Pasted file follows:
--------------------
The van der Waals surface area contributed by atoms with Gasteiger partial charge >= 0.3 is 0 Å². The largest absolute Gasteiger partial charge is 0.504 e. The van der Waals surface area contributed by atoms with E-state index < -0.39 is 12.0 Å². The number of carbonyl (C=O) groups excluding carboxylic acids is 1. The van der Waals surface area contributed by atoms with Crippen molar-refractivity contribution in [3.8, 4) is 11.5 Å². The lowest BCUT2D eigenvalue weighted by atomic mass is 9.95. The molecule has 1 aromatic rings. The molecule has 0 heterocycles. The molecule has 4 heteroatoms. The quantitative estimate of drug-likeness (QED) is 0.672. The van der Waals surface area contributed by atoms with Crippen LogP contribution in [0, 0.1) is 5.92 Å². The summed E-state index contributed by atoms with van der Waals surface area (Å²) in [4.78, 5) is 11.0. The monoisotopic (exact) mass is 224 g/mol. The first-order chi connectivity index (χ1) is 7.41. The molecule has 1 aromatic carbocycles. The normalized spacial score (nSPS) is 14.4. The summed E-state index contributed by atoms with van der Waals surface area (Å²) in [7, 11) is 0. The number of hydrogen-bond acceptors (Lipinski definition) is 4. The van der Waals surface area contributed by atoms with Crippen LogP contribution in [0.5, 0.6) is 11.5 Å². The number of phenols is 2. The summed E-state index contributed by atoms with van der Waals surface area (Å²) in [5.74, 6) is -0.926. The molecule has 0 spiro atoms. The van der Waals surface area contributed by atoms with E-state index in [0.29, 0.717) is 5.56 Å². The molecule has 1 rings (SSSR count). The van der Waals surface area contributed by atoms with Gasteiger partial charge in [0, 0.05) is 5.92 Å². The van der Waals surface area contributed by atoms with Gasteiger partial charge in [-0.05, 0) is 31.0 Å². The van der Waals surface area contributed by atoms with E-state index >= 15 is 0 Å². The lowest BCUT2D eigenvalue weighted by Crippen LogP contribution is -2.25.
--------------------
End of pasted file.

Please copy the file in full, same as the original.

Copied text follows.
The van der Waals surface area contributed by atoms with Gasteiger partial charge >= 0.3 is 0 Å². The largest absolute Gasteiger partial charge is 0.504 e. The van der Waals surface area contributed by atoms with E-state index < -0.39 is 12.0 Å². The number of carbonyl (C=O) groups excluding carboxylic acids is 1. The van der Waals surface area contributed by atoms with Crippen molar-refractivity contribution in [3.8, 4) is 11.5 Å². The lowest BCUT2D eigenvalue weighted by atomic mass is 9.95. The molecule has 1 aromatic rings. The molecule has 0 heterocycles. The molecule has 4 heteroatoms. The quantitative estimate of drug-likeness (QED) is 0.672. The van der Waals surface area contributed by atoms with Crippen LogP contribution in [0, 0.1) is 5.92 Å². The summed E-state index contributed by atoms with van der Waals surface area (Å²) in [4.78, 5) is 11.0. The monoisotopic (exact) mass is 224 g/mol. The first-order chi connectivity index (χ1) is 7.41. The molecule has 1 aromatic carbocycles. The normalized spacial score (nSPS) is 14.4. The summed E-state index contributed by atoms with van der Waals surface area (Å²) in [7, 11) is 0. The number of hydrogen-bond acceptors (Lipinski definition) is 4. The van der Waals surface area contributed by atoms with Crippen LogP contribution in [0.5, 0.6) is 11.5 Å². The number of phenols is 2. The summed E-state index contributed by atoms with van der Waals surface area (Å²) in [5.74, 6) is -0.926. The molecule has 0 spiro atoms. The van der Waals surface area contributed by atoms with E-state index in [0.29, 0.717) is 5.56 Å². The molecule has 1 rings (SSSR count). The van der Waals surface area contributed by atoms with Gasteiger partial charge in [0, 0.05) is 5.92 Å². The van der Waals surface area contributed by atoms with Gasteiger partial charge in [-0.05, 0) is 31.0 Å². The van der Waals surface area contributed by atoms with E-state index >= 15 is 0 Å². The lowest BCUT2D eigenvalue weighted by Crippen LogP contribution is -2.25.